A. Corporation Yard Site
From those early days of horse drawn wagons, the history
of the Corporation Yard is certain to evoke the romance of Berkeley's
past. Probably only a few people realize, however, the critical role
the Corporation Yard has played, since WWI, in the shaping of Berkeley
and its modern municipal government.
Corporation Yard and New District
Prior to the purchase of the property at Allston Way in
1913, this part of Berkeley had experienced little development. The
new site also relieved some of the congestion in the manufacturing district.(17)
Historic records show that the Yard contained some of the first structures
in the area. The location of the maintenance yard was directly linked
to the opening up of this district, which today is known as the SUDS
area (Sacramento Street, University Avenue, Dwight Way, and San Pablo
Avenue). Subsequently, during the next several years, this new district
underwent a number of street improvements, including the culverting
of Strawberry Creek at Acton Street, next to the Yard.
City/Yard as the Contractor
Prior to 1913, road repairs, the construction of creek
culverts, and garbage collection were performed by private contractors.
Soon, the City of Berkeley began to look for ways to manage these growing
costs. This issue was clearly reflected in an address made in 1917 by
a mayoral candidate who stated, "At present, one of the heaviest
of our expenses accounts is street work. Berkeley might well consider
taking this work into her own hands. We can hire the same men, employ
the same engineers, and buy the same materials at the same price."(18)
The idea was that the profits could then be returned to the taxpayers.
This is what began to happen as Berkeley, the contractor, began to work
for Berkeley, the city. As a result, the Corporation Yard was developed
to house these new municipal activities, i.e., staff, equipment, and
Modern Streets Division, the Beginning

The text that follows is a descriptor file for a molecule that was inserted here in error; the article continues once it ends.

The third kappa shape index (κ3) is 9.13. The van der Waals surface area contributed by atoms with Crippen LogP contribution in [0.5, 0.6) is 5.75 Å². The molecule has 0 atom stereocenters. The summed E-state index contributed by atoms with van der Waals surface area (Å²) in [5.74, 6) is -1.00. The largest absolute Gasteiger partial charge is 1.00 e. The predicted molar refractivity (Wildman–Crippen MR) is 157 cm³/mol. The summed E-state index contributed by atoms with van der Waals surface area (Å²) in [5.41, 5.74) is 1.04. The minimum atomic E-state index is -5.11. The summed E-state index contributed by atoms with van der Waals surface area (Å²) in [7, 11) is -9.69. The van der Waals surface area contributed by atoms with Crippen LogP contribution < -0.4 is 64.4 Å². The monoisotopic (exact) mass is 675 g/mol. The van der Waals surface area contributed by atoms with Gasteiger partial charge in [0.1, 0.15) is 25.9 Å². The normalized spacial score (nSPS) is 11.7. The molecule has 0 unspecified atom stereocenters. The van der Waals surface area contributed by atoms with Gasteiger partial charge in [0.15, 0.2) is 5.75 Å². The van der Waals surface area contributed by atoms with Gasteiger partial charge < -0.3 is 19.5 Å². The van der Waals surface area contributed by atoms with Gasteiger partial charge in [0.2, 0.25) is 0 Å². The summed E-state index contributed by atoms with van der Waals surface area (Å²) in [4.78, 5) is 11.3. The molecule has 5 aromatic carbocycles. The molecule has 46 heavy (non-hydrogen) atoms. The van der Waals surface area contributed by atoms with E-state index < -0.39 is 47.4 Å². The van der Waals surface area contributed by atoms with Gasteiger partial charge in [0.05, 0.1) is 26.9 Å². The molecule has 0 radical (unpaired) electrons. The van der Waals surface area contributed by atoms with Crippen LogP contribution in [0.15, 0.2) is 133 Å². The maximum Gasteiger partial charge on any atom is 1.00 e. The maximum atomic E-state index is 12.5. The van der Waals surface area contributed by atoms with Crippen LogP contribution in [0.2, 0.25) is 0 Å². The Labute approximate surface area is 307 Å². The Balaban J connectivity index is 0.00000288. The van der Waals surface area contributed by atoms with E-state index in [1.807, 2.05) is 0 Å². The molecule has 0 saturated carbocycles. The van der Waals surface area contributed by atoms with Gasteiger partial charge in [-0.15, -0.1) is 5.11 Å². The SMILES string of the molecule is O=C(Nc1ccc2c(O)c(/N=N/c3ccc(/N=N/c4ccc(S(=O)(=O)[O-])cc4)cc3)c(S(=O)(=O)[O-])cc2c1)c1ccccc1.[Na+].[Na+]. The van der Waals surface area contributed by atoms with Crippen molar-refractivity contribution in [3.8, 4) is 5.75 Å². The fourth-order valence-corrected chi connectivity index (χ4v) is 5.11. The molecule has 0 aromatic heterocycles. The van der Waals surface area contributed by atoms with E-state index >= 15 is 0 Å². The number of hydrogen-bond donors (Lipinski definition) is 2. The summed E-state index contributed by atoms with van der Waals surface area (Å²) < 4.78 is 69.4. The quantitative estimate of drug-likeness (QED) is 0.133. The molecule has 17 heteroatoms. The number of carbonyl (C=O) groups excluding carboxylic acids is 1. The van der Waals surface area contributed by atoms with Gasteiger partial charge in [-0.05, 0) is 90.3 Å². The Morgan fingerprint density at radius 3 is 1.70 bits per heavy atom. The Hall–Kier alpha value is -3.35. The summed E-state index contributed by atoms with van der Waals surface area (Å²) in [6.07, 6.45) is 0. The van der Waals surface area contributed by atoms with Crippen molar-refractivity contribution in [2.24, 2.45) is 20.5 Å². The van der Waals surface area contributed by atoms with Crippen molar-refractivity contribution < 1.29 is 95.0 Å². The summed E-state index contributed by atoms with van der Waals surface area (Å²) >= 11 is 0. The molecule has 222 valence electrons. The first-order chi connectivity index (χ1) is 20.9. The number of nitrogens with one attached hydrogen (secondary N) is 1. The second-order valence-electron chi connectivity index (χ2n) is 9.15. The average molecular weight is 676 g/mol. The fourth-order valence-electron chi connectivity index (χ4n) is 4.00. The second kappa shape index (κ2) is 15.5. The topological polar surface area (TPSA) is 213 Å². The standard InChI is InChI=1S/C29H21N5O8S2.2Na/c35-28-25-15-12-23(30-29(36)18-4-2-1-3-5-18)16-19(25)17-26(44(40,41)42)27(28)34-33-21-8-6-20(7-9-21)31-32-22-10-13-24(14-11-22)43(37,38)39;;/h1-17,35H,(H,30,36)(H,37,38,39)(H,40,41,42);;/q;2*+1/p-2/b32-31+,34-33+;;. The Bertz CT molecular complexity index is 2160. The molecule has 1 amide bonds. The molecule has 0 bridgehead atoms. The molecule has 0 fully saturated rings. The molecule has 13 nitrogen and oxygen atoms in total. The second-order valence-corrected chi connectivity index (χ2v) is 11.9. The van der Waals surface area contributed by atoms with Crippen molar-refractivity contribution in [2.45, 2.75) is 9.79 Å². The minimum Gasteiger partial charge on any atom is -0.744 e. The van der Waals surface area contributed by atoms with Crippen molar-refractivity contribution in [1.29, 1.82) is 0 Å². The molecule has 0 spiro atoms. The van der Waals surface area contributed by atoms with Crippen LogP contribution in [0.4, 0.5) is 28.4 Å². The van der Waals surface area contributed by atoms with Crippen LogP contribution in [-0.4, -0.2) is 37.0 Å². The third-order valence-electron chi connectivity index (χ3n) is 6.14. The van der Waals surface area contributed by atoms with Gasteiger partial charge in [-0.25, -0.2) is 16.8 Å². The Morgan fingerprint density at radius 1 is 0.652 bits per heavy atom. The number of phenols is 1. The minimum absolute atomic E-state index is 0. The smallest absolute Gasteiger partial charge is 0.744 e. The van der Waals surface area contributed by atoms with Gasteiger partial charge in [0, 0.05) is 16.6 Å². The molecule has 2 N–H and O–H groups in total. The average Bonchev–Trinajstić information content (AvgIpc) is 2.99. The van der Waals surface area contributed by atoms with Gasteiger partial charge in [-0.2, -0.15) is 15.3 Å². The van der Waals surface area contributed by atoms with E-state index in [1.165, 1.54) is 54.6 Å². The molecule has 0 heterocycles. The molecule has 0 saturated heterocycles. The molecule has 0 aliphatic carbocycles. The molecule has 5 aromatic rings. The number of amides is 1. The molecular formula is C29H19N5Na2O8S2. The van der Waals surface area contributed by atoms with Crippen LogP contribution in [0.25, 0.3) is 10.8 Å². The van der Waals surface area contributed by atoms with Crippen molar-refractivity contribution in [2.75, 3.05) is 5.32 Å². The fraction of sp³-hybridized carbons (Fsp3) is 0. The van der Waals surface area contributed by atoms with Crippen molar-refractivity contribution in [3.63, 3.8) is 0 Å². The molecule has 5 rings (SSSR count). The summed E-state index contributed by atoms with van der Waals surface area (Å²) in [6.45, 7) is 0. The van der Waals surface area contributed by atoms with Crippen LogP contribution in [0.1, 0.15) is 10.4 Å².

of Public Works
In early 1917, a new Streets Division was organized
at the Corporation Yard. (19) Before that time, Public Works activities
centered around street cleaning and asphalt sweeping. These operations
were expanded to include street work, and two gangs of workers
with power rollers were organized. Eighty-five years ago, the
idea of the City managing these services led to the creation of
a more diversified municipal workforce and more maintenance activities
performed by the City. The recently completed Ratcliff building,
with its storeroom, sheds, and truck stalls, was first used to
house the new Streets Division.
Corporation Yard street maintenance vehicles
Creation of Solid Waste Division/First Facility
The Corporation Yard was the site of another major shift
in city operations. In 1921, the City assumed the activity of refuse
collection for Berkeley. This new municipal task soon grew to dominate
the Yard's activities until the mid-1980's when the Garbage Division
(now the Solid Waste Management Division) moved to the Transfer Station
at 2nd Street and Gilman in northwest Berkeley.
Creation of Fleet/Equipment Management
City of Berkeley's fleet of vehicles
Public Works Garbage Truck Fleet City Corporation Yard 1937
Corporation Yard is the site of Berkeley's first fleet management.
From 1915, when the first motorized vehicles and pieces of equipment
were purchased, fleet management at the Yard has been an integral
part of the City's operations. Historically, fleet management
entailed more than auto maintenance. Because little equipment
was available, or even made back then, staff often had to improvise
innovative adaptations for vehicles and equipment in order to
perform new municipal tasks. Today, the Public Works Department
manages more than 500 vehicles and pieces of equipment.